The sales process can be a long and arduous journey. Depending on the situation, what might start with a prospecting call in February could easily not close until March of the following year. With that kind of time spent, there’s nothing more frustrating than getting 99% of the way through a sale, only to watch it fall apart at the last minute.
John Holland, Chief Content Officer of CustomerCentric Systems, writes what he believes are five common pitfalls all salespeople should avoid.
- Know the buyer's goals.
Before approaching a prospective client find out their general needs and budget. Having contextual knowledge about where, how, and why a buyer is willing to spend money is vital. According to Holland:
“Sellers need to step back and ask, ‘Why would the title I'm calling on (or the company I'm calling on) be willing to spend the money I'll be asking for'?”
- Know who makes buying decisions.
The first person who answers the phone may be friendly, but is he or she who you actually need to be talking to, or are you wasting valuable time? Though it may seem like the only way in, don’t spend too much time speaking with someone who ultimately can’t help you:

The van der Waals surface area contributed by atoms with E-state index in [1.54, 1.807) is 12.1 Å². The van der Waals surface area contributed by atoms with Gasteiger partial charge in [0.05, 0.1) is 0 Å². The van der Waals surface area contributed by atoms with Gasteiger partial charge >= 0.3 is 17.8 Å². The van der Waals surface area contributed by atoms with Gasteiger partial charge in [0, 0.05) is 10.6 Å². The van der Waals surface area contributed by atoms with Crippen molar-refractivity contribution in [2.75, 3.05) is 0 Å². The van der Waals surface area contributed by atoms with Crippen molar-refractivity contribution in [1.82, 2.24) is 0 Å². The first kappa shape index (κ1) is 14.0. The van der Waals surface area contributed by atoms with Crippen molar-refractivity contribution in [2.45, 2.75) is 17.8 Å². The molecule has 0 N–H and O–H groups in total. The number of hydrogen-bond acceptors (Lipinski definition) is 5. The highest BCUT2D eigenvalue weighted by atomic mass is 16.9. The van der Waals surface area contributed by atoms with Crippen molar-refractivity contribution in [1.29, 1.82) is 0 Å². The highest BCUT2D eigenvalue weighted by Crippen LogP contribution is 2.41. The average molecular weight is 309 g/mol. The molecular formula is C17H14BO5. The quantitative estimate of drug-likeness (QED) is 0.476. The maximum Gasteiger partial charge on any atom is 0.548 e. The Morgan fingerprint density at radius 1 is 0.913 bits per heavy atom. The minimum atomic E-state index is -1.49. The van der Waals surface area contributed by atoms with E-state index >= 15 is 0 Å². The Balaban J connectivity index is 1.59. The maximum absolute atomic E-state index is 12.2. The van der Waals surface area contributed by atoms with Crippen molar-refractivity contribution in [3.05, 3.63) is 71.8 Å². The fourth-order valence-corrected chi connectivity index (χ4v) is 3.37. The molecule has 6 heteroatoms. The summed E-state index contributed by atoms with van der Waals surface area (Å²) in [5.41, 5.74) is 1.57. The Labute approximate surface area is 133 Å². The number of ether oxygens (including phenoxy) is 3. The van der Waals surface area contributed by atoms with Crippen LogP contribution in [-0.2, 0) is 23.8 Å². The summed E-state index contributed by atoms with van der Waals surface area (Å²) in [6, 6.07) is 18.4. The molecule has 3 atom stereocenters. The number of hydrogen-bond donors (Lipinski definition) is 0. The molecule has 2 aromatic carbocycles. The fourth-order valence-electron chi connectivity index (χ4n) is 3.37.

“Many sellers spend a great deal of time with lower levels and try to climb the organizational ladder. This means talking to layers of people that can't say yes, but can say no.”
- Failure to create key player visions.
This page could be taken from the Sales 101 playbook. Every sales pitch needs to be clear, concise, and paint a full picture that’s easy for your prospect to visualize:
“If [executives] knew what barriers existed, they would be attempting to address them. After a thorough diagnosis, executives would like to have a high-level conceptual understanding of the capabilities needed to achieve the desired outcome.”
Holland goes more in-depth into each point, but the overall takeaway is that spending too much time on the proposal stage and with lower-level, non-decision makers can be the kiss of death to closing a sale.
While it may be easier to get one’s foot in the door starting at the bottom, in the end it costs more in time and resources than presenting the sale to mid- to upper-level management, who, while potentially more intimidating and harder to pin down, are the folks who can give those hard yeses.